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West Princes Street Gardens Impact Assessment

West Princes Street Gardens Impact Assessment

The brief for this work was to describe the expected impact of the proposed investment, from private sources and for public benefit, into the rejuvenation of a unique and special place, the West Princes Street Gardens, and its principal public building, the Ross Bandstand, situated right in the centre of the City of Edinburgh.

The Ross Development Trust is proposing to raise £25m to fund an ambitious programme of renovation for the Gardens. This investment will transform the Gardens as a destination within Edinburgh, while securing the tranquillity of its green landscape and its intricate heritage and preserving them as a “common good”, accessible to all.

This investment will create economic and social benefits in a number of ways. This report estimates that the investment could generate around £13m Gross Value Added during construction for Scotland and £9m for Edinburgh’s City Region (“ECR”), together with 131 Scottish and 93 ECR jobs. During operation, the plans for the Gardens could create around £5m GVA for Scotland and £4.3m for ECR, and up to 65 direct and indirect jobs.

But these figures are just the economic by-product of a Project that is fundamentally civic in nature. The Gardens are part of the city’s identity, of its brand. Nor is it just a preservation project, important as it is that the Gardens and its structures, bequeathed by previous generations, are preserved for those yet to come. This is about what significance – what “value” they have for the city, taking “value” in its broadest sense. We have estimated, for illustrative purposes, that the impact of investment on the City’s brand could be around £7m in GVA terms.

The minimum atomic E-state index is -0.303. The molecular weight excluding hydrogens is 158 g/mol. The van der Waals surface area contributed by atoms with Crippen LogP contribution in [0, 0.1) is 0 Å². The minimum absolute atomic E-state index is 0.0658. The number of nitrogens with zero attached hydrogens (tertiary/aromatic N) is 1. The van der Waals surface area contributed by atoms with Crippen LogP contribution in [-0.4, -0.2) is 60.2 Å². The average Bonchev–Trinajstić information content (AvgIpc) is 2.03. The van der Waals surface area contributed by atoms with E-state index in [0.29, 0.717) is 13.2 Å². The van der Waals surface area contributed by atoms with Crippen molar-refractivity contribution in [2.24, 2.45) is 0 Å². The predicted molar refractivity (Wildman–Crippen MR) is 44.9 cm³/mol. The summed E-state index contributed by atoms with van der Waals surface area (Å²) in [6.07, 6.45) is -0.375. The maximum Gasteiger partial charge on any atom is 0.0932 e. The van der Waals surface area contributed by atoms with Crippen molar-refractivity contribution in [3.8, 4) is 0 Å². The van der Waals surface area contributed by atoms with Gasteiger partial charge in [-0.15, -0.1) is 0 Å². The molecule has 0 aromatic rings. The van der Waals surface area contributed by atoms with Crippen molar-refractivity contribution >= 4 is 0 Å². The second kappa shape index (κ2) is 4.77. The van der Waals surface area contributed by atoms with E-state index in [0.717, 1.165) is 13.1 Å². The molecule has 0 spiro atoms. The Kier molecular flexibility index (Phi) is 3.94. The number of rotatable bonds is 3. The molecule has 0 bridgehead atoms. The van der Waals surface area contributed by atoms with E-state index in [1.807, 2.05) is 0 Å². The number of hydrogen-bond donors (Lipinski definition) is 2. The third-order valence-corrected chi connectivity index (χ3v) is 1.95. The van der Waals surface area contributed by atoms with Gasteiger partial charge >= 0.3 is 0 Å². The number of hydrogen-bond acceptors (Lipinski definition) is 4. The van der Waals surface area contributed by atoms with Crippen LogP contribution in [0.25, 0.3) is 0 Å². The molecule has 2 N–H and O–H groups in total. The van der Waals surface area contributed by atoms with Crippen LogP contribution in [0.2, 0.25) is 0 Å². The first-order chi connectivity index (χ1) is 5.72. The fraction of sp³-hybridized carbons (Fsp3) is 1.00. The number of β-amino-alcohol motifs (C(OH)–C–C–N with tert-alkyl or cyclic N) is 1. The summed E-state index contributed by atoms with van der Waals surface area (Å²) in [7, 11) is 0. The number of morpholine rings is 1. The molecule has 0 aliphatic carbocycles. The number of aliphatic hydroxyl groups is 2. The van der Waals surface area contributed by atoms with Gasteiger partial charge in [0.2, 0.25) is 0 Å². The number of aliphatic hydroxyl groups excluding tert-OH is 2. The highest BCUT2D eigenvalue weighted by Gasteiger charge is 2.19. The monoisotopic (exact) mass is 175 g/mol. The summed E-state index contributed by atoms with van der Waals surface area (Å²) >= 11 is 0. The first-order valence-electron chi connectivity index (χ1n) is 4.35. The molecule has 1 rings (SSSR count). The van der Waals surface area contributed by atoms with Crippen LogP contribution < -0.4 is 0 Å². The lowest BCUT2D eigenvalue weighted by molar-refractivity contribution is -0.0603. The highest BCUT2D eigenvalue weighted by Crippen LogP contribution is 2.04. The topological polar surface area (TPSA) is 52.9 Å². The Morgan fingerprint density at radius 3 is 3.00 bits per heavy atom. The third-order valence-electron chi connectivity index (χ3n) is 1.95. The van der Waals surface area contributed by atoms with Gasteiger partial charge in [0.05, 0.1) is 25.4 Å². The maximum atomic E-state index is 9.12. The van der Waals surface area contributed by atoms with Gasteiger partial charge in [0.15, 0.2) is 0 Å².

This is a good time to be thinking about the future of the Gardens. They occupy a very visible space in Edinburgh’s global “shop window”. Key elements of the Gardens are in serious need of investment. Edinburgh, meanwhile, is trying to shape its future through a City Region deal and at the same time asking its citizens what kind of a city they want in 2050.

No doubt much will change in the coming decades, but it is impossible to visualise the city centre without the West Princes Street Gardens.

The question that follows is how is these Gardens can best be enjoyed to the full by Edinburgh’s citizens and its visitors. The Gardens started life as the exclusive preserve of a few, until a far-sighted local authority assumed responsibility and turned them into a public park – a “common good”. Today they remain freely accessible and enjoyed by many, but they are below par in a number of ways, as financial pressures force difficult choices for the Council.

We need to ask what the Gardens say about Edinburgh to the outside world. Edinburgh is a city in the international spotlight, which gives it access to opportunity on a scale that is disproportionate to its size – and with that opportunity come corresponding responsibilities to continue to excel in what it can offer tourists and business visitors.

Some of the answers lie with the project that is the subject of this work. The Ross Development Trust has been formed as a new charity, with its sole purpose to rejuvenate the West Princes Street Gardens by levering in major new capital investment, to secure the legacy and build on it for generations to come.

Trying to put a value on the West Princes Street Gardens and its assets is far from easy. Equally, it is undeniable that there is a value, but described in many different ways. It might be helpful to think about it in terms of the relationship between value and meaning; if there is meaning, there is value and vice versa.

It is not the purpose of this report to assess the feasibility of the proposals. An early feasibility study was commissioned from Jura Consultants by the Trust in November 2015 and the financial and operational feasibility of the Project is subject to ongoing development as the proposals evolve.

This report describes why the Project is important, how it can make a difference and ways in which we can assess this.